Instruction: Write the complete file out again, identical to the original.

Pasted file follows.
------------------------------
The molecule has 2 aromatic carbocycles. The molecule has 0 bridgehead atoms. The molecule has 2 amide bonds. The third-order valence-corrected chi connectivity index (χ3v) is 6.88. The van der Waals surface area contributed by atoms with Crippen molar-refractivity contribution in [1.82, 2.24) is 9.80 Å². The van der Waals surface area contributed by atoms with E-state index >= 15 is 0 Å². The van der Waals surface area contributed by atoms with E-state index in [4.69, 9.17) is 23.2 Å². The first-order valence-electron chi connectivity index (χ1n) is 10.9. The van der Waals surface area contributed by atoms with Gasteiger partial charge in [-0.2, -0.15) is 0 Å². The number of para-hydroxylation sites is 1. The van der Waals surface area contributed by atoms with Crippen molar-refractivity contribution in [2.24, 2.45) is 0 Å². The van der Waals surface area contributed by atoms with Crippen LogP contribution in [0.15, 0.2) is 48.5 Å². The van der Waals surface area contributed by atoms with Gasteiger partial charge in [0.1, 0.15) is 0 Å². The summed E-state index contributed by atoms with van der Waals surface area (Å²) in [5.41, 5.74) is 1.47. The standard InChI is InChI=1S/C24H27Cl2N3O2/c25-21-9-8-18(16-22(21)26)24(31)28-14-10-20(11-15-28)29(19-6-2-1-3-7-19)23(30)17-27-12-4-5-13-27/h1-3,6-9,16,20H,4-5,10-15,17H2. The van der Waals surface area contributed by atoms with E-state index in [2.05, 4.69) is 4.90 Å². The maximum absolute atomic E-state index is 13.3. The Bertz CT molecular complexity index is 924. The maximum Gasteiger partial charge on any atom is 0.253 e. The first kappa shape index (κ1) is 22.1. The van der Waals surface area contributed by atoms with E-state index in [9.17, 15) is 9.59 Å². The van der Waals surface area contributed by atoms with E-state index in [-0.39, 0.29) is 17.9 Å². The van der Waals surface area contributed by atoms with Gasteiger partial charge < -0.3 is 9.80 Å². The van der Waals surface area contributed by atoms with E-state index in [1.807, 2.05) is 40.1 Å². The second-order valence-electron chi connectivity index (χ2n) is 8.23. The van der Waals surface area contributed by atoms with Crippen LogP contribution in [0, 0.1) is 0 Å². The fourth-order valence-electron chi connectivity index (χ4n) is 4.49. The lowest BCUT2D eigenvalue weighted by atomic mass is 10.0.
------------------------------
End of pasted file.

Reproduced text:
The molecule has 2 aromatic carbocycles. The molecule has 0 bridgehead atoms. The molecule has 2 amide bonds. The third-order valence-corrected chi connectivity index (χ3v) is 6.88. The van der Waals surface area contributed by atoms with Crippen molar-refractivity contribution in [1.82, 2.24) is 9.80 Å². The van der Waals surface area contributed by atoms with E-state index >= 15 is 0 Å². The van der Waals surface area contributed by atoms with E-state index in [4.69, 9.17) is 23.2 Å². The first-order valence-electron chi connectivity index (χ1n) is 10.9. The van der Waals surface area contributed by atoms with Gasteiger partial charge in [-0.2, -0.15) is 0 Å². The number of para-hydroxylation sites is 1. The van der Waals surface area contributed by atoms with Crippen molar-refractivity contribution in [2.24, 2.45) is 0 Å². The van der Waals surface area contributed by atoms with Crippen LogP contribution in [0.15, 0.2) is 48.5 Å². The van der Waals surface area contributed by atoms with Gasteiger partial charge in [0.1, 0.15) is 0 Å². The summed E-state index contributed by atoms with van der Waals surface area (Å²) in [5.41, 5.74) is 1.47. The standard InChI is InChI=1S/C24H27Cl2N3O2/c25-21-9-8-18(16-22(21)26)24(31)28-14-10-20(11-15-28)29(19-6-2-1-3-7-19)23(30)17-27-12-4-5-13-27/h1-3,6-9,16,20H,4-5,10-15,17H2. The van der Waals surface area contributed by atoms with E-state index in [2.05, 4.69) is 4.90 Å². The maximum absolute atomic E-state index is 13.3. The Bertz CT molecular complexity index is 924. The maximum Gasteiger partial charge on any atom is 0.253 e. The first kappa shape index (κ1) is 22.1. The van der Waals surface area contributed by atoms with E-state index in [9.17, 15) is 9.59 Å². The van der Waals surface area contributed by atoms with E-state index in [-0.39, 0.29) is 17.9 Å². The van der Waals surface area contributed by atoms with Gasteiger partial charge < -0.3 is 9.80 Å². The van der Waals surface area contributed by atoms with E-state index in [1.807, 2.05) is 40.1 Å². The second-order valence-electron chi connectivity index (χ2n) is 8.23. The van der Waals surface area contributed by atoms with Crippen LogP contribution in [0, 0.1) is 0 Å². The fourth-order valence-electron chi connectivity index (χ4n) is 4.49. The lowest BCUT2D eigenvalue weighted by atomic mass is 10.0.